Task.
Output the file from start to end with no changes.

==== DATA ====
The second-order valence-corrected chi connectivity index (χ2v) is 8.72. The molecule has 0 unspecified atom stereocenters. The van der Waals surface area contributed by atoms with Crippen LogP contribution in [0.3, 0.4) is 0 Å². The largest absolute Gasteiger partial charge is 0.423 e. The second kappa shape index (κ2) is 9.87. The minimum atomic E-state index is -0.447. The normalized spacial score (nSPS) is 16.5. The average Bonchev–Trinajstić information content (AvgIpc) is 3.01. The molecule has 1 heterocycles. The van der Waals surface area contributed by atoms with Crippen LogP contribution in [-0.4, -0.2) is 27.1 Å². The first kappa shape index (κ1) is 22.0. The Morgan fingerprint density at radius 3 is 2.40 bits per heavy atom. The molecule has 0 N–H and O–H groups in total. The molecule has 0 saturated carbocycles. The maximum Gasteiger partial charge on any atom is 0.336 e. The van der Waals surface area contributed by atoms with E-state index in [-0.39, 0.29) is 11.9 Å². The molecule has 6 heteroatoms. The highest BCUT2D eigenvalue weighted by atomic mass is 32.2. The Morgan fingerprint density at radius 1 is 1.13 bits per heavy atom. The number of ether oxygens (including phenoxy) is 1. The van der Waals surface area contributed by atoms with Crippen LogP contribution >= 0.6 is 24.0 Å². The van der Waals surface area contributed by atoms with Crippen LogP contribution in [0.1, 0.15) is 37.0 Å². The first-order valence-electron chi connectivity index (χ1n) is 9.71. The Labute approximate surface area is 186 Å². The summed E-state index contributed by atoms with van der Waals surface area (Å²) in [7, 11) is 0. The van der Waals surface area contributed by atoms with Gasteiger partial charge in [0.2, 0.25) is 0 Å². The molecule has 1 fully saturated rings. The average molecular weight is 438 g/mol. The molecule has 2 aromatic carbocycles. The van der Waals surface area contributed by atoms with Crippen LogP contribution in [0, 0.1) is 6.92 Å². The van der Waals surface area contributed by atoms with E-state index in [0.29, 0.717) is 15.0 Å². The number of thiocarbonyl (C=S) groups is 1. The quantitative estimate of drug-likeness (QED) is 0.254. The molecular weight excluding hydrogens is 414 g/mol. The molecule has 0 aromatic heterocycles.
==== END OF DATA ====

The second-order valence-corrected chi connectivity index (χ2v) is 8.72. The molecule has 0 unspecified atom stereocenters. The van der Waals surface area contributed by atoms with Crippen LogP contribution in [0.3, 0.4) is 0 Å². The largest absolute Gasteiger partial charge is 0.423 e. The second kappa shape index (κ2) is 9.87. The minimum atomic E-state index is -0.447. The normalized spacial score (nSPS) is 16.5. The average Bonchev–Trinajstić information content (AvgIpc) is 3.01. The molecule has 1 heterocycles. The van der Waals surface area contributed by atoms with Crippen LogP contribution in [-0.4, -0.2) is 27.1 Å². The first kappa shape index (κ1) is 22.0. The Morgan fingerprint density at radius 3 is 2.40 bits per heavy atom. The molecule has 0 N–H and O–H groups in total. The molecule has 0 saturated carbocycles. The maximum Gasteiger partial charge on any atom is 0.336 e. The van der Waals surface area contributed by atoms with E-state index in [-0.39, 0.29) is 11.9 Å². The molecule has 6 heteroatoms. The highest BCUT2D eigenvalue weighted by atomic mass is 32.2. The Morgan fingerprint density at radius 1 is 1.13 bits per heavy atom. The number of ether oxygens (including phenoxy) is 1. The van der Waals surface area contributed by atoms with Crippen LogP contribution >= 0.6 is 24.0 Å². The van der Waals surface area contributed by atoms with Crippen LogP contribution in [0.1, 0.15) is 37.0 Å². The first-order valence-electron chi connectivity index (χ1n) is 9.71. The Labute approximate surface area is 186 Å². The summed E-state index contributed by atoms with van der Waals surface area (Å²) in [7, 11) is 0. The van der Waals surface area contributed by atoms with Gasteiger partial charge in [0.2, 0.25) is 0 Å². The molecule has 1 fully saturated rings. The average molecular weight is 438 g/mol. The molecule has 2 aromatic carbocycles. The van der Waals surface area contributed by atoms with Crippen LogP contribution in [0, 0.1) is 6.92 Å². The van der Waals surface area contributed by atoms with E-state index in [0.29, 0.717) is 15.0 Å². The number of thiocarbonyl (C=S) groups is 1. The quantitative estimate of drug-likeness (QED) is 0.254. The molecular weight excluding hydrogens is 414 g/mol. The molecule has 0 aromatic heterocycles.